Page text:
Parents suggest dividing schools
The De Soto USD 232's second hearing for boundaries brought support for split elementary schools and temporary classrooms as parents continued to oppose the idea of moving their children.
At the Monday hearing at Monticello Trails Middle School, dozens of parents expressed their concern to board members. The board will make the ultimate determination for boundaries, which will draw from the current attendance population to fill the new elementary school at 71st and Chouteau in Shawnee and Mill Creek Middle School near 83rd and Mize in Lenexa. The schools are scheduled to open in August 2007.
Board President Don Clark told the audience the board would have a special meeting Dec. 18, in which board members may or may not take action on the boundaries.
Parent Anne Yates is a yellow-shirted member of the Families for CommUNITY Schools, which presented alternate plans for boundaries after hearing plans from the district boundary committee. She will have children in fifth grade and ninth grade next year.
"I have another proposal. It may be worse for me than anybody else ... Can the new elementary No. 6 become a fifth- and sixth-grade school?" she asked the board.
Her suggestion brought many cheers from parents.
Yates also mentioned that the new middle school could house ninth-graders and become a junior high school building, which would alleviate crowding at the high school level but also keep children with their friends in the same grade level.
Other suggestions for school splits were made, such as turning Prairie Ridge and Clear Creek elementary schools into essentially one school with kindergarten through third grade in one and third grade through fifth grade in another.
Board member Sandy Thierer told parents at the end of the meeting that changing school configurations was one of the many considerations on her mind.
"It's an option we can do so we don't have to move as many kids," she said. "We just haven't had the opportunity as a board to sit down and talk about it."
Thierer said she wanted to find a permanent boundary solution also, so that no parent would ever again be forced to move their child four or five times in elementary school. However, she said, in the past, the De Soto district had split elementary school configurations on the west side and parents didn't like having separate buildings for kindergarten through fifth or sixth grade.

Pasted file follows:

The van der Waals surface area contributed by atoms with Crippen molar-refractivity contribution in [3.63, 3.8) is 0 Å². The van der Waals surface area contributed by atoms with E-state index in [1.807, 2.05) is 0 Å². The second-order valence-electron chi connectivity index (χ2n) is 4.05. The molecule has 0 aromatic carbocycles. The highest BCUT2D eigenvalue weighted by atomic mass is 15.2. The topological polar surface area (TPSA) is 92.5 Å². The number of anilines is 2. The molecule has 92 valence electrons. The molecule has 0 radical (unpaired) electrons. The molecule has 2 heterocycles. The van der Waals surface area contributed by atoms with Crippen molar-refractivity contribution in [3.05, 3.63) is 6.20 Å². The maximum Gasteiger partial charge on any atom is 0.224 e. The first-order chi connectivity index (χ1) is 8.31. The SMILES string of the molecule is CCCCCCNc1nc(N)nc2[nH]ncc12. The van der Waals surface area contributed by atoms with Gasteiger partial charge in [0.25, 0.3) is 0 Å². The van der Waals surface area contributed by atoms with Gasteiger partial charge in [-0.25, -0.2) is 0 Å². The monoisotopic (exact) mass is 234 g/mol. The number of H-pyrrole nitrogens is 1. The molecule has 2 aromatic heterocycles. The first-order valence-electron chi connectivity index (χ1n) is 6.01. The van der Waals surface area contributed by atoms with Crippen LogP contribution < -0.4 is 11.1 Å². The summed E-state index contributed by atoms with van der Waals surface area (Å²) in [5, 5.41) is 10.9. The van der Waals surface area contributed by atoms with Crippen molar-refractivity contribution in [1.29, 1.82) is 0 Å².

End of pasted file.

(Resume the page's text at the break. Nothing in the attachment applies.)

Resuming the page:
Kevin Cavanagh, a Mize parent in the Gleason Glen subdivision, said although he wouldn't mind moving his daughter to the new elementary school, the district needed to reconsider that school's boundary proposal.
"It looks like they tried to fit everyone else together," he said, comparing each elementary school's boundaries. "When it came to the No. 6 school, it looks like they just took the leftovers."
Most board members have kept silent during the public hearings to give all the community members a chance to speak. Clark reiterated that board members did not have their minds set on any particular boundary proposal. In addition to the two public hearings, board members have been answering e-mails from parents and patrons across the district concerning the boundaries.
Prairie Ridge parent Jim Beashore thanked the board for its hard work.
"You have a thankless job, every single one of you up there," he said. "I hope that I can stop and say 'Thank you' for putting in the time it takes to make difficult decisions."
The district has copies of several boundary proposals on its Web site. The district also released a question-and-answer document on boundary topics mentioned in other meetings.
Clark said the board would come up with a final boundary decision no later than Feb. 5. The proposed changes will keep the high school boundaries and Starside Elementary School boundaries the same.